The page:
Jeremy Liles manages the place these days. He smiles and jokes the way I imagine anyone would who spent their life and career in a candy store.

He told me that, though the candy is the main draw, Oliver's is sought out just as much for its roadside sign — a relic from an America few of us can even recall first-hand, back when we still danced with flappers, still spoke of Reds and fascists, still made phonecalls through a switchboard operator. But it's exactly that kitschy history appeal that landed a photograph of the sign on the Web site of a cross-country chronicler of "roadside architecture" — a fine profession or hobby, if I say so myself.

That being said, it's most certainly the sweets that run the show at Oliver's.

"People love candy," says Jeremy. "That's all there is to it."

...and from sweet to salty, my day only got better when I ducked out of the cold sun into the warm dark of O'Lacy's Irish Pub next to Jackson Square.

You could almost smell the mutton from outside. You could almost taste the bitter black porter when you're barely through the door. O'Lacy's doesn't mince words. It's as Irish a joint as they come.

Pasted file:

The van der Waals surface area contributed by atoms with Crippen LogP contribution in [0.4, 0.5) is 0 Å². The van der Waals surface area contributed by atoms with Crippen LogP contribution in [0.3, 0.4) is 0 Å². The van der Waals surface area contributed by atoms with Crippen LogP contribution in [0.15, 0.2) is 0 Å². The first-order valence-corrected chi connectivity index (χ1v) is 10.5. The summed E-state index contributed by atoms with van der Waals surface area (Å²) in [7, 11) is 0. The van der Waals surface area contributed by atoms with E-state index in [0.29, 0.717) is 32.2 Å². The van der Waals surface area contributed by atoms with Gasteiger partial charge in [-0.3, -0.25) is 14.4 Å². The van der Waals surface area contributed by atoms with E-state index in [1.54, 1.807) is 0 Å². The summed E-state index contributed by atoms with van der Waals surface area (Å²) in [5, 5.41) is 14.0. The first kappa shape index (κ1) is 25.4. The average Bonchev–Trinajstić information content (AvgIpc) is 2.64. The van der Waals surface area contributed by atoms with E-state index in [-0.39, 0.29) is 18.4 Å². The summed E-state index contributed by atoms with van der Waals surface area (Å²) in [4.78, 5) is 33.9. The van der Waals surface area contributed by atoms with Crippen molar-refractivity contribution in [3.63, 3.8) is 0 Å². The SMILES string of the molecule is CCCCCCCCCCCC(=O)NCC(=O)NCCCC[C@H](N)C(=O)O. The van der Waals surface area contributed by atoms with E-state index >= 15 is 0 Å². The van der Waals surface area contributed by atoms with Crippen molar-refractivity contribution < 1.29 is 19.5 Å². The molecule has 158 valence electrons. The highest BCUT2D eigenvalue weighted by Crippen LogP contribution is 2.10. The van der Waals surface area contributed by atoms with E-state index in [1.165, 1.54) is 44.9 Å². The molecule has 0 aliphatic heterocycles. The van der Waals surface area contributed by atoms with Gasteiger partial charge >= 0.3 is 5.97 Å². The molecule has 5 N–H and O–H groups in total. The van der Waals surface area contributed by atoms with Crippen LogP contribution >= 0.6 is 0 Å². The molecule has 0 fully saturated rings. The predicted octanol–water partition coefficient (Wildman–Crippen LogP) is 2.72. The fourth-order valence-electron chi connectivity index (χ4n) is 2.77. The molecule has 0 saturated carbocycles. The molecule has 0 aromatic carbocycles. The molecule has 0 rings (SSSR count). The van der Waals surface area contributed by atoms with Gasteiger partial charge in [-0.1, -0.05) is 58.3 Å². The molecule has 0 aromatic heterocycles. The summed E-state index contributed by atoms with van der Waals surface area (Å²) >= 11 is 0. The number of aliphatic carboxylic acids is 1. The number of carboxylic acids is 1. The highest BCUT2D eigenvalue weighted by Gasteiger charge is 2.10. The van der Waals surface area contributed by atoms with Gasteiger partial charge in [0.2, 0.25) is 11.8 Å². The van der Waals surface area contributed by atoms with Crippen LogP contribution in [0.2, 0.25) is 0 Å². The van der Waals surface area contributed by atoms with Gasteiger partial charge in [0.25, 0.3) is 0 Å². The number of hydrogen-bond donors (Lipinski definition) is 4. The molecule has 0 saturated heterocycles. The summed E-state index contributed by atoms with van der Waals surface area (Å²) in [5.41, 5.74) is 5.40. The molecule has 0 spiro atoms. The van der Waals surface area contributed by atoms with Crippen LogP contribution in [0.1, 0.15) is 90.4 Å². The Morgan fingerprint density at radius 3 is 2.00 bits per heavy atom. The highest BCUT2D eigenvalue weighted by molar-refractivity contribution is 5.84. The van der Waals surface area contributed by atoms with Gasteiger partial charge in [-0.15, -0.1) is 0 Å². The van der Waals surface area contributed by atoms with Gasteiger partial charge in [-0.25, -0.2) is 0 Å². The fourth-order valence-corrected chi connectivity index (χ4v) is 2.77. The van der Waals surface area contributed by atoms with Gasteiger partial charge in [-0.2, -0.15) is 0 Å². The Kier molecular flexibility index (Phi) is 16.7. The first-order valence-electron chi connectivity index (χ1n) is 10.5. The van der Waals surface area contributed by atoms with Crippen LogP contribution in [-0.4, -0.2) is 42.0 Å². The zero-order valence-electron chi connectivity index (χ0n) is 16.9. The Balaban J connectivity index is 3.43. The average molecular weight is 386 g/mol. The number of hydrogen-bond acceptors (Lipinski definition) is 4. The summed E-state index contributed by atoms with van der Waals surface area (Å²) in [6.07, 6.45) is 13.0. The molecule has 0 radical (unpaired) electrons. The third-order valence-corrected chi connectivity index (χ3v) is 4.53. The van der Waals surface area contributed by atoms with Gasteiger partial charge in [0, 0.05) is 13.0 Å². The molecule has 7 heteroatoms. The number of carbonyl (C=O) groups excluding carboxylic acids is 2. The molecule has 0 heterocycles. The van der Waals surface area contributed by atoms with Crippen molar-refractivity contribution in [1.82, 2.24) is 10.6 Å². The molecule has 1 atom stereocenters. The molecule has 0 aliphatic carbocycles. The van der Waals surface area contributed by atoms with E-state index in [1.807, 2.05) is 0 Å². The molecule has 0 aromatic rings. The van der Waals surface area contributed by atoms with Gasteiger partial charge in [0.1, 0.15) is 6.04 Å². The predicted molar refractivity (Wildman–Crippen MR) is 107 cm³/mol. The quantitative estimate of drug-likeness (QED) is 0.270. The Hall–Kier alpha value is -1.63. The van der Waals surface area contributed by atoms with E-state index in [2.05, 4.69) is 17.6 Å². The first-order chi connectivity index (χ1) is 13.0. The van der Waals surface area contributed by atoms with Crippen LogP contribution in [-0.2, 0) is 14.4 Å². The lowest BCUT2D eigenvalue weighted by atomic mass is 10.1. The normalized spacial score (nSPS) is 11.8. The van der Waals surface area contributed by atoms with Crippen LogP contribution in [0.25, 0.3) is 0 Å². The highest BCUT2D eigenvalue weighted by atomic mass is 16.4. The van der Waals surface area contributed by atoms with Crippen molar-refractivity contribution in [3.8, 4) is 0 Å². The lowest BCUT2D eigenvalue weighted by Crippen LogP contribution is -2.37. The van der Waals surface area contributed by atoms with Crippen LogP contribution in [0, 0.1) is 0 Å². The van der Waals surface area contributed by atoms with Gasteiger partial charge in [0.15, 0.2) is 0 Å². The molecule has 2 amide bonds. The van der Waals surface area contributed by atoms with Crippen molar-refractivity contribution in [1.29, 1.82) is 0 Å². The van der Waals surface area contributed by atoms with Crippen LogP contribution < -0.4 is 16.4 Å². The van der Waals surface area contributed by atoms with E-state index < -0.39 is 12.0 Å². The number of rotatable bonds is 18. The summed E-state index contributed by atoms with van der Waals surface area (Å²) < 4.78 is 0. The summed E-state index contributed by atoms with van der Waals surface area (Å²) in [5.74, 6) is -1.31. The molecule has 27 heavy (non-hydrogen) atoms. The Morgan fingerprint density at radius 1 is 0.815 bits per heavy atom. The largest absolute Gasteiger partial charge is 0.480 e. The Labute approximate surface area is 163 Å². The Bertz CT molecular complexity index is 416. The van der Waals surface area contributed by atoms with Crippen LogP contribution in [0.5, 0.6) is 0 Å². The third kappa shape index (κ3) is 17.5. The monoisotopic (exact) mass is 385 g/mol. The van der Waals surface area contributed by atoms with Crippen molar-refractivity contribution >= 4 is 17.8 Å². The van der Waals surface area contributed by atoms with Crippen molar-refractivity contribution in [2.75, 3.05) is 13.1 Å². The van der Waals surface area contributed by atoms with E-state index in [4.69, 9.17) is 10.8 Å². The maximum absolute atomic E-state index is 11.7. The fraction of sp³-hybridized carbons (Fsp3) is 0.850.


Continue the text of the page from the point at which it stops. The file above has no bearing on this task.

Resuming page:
And that's all well and good. I've been to plenty of Irish pubs on this side of the Atlantic and the other. They've all got the beer and the decor to make the claim, sure. But O'Lacy's has the nosh to prove that they dive further into the culture than just a few leprechaun jokes and clovers.

Chicken and biscuits were on special. Beef on Weck was likely a can't miss.

But I'm a sucker for a toasty reuben.

Mine came as thick as an elephant's ankle. It was sloppy, hot and delicious. More man than I am, no doubt. Which was fine, since I felt like more of a man having tackled it. Though I must admit that I couldn't quite wolf down the last scraps of corned beef and sauerkraut (slathered in Thousand Island dressing) that squeezed out of my grasp and onto the plate. As my waitress said: It's quite a sandwich. Maybe next time.

Cheers.

April 29, 2008 - 3:30pm
posted by Philip Anselmo in batavia, downtown, mural.

With the help of historian Larry Barnes, I've tracked down Vincenzo DelPlato, the jazz artist who painted the murals in Jackson Square, plus a few others around town.